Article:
Kentucky soldiers deployed overseas won’t be able to send election ballots back to the state via email, fax machine or any other form of electronic transmissions, at least for now, under legislation that has been revamped by Senate Republicans. The Senate Committee on Veterans, Military Affairs and Public Protection removed that provision from a bill on Thursday before sending it to the full Senate for consideration. Senate President Robert Stivers, the Manchester Republican who sponsored the measure, proposed the amendment striking electronic transmission of ballots in an effort to protect the integrity of elections and the anonymity of voters. He said he did so after concerns were raised about the potential for hackers gaining access to the ballots.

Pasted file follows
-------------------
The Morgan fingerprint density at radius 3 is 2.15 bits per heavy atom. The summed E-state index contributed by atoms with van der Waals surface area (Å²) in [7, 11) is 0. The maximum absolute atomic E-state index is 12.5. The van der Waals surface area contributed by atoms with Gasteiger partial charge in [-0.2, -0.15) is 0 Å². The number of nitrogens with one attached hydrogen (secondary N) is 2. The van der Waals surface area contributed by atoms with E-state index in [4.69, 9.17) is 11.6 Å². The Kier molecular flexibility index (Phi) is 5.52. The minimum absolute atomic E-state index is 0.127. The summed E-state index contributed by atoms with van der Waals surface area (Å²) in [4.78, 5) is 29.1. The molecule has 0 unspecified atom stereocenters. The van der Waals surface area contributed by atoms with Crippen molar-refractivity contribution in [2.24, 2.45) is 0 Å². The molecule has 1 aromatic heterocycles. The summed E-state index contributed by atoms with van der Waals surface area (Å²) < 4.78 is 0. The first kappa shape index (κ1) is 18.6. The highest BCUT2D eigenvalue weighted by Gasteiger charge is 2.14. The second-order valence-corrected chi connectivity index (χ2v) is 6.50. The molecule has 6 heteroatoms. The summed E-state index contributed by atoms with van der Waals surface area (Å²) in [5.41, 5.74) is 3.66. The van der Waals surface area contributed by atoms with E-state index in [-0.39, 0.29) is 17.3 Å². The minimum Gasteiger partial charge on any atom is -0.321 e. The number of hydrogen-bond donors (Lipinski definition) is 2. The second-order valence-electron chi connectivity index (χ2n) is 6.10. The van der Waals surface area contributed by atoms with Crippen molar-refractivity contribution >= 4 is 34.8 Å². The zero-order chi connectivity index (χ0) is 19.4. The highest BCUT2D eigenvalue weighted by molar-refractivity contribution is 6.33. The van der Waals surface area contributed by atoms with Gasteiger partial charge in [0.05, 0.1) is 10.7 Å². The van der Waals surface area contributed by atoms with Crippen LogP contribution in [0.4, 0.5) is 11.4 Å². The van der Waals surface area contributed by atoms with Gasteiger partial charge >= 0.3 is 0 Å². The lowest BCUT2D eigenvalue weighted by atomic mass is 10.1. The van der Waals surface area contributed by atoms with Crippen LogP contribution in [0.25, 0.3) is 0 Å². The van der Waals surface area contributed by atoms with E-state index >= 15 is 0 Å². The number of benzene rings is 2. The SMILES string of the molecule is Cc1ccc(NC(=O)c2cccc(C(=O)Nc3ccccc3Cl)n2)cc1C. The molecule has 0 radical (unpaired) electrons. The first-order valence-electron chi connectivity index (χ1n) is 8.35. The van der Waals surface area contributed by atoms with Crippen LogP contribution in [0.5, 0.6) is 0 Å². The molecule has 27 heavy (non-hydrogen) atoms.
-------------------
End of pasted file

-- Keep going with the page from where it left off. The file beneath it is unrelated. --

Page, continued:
Twenty-four other states allow military personnel to return ballots by some form of electronic transmission. Kentucky allows ballots to return only by mail, and that would continue under Stivers’ measure.
The Kentucky legislation has been given the designation “Senate Bill 1,” signifying it is the Senate’s top priority in the legislative session. With the state being home to Fort Campbell and Fort Knox, lawmakers typically rush to pass measures on behalf of soldiers.
… The government watchdog group Common Cause of Kentucky raised concerns about the potential for hackers to influence elections. The group’s chairman, Louisville attorney Richard Beliles, said he believes the integrity of elections could be at stake.
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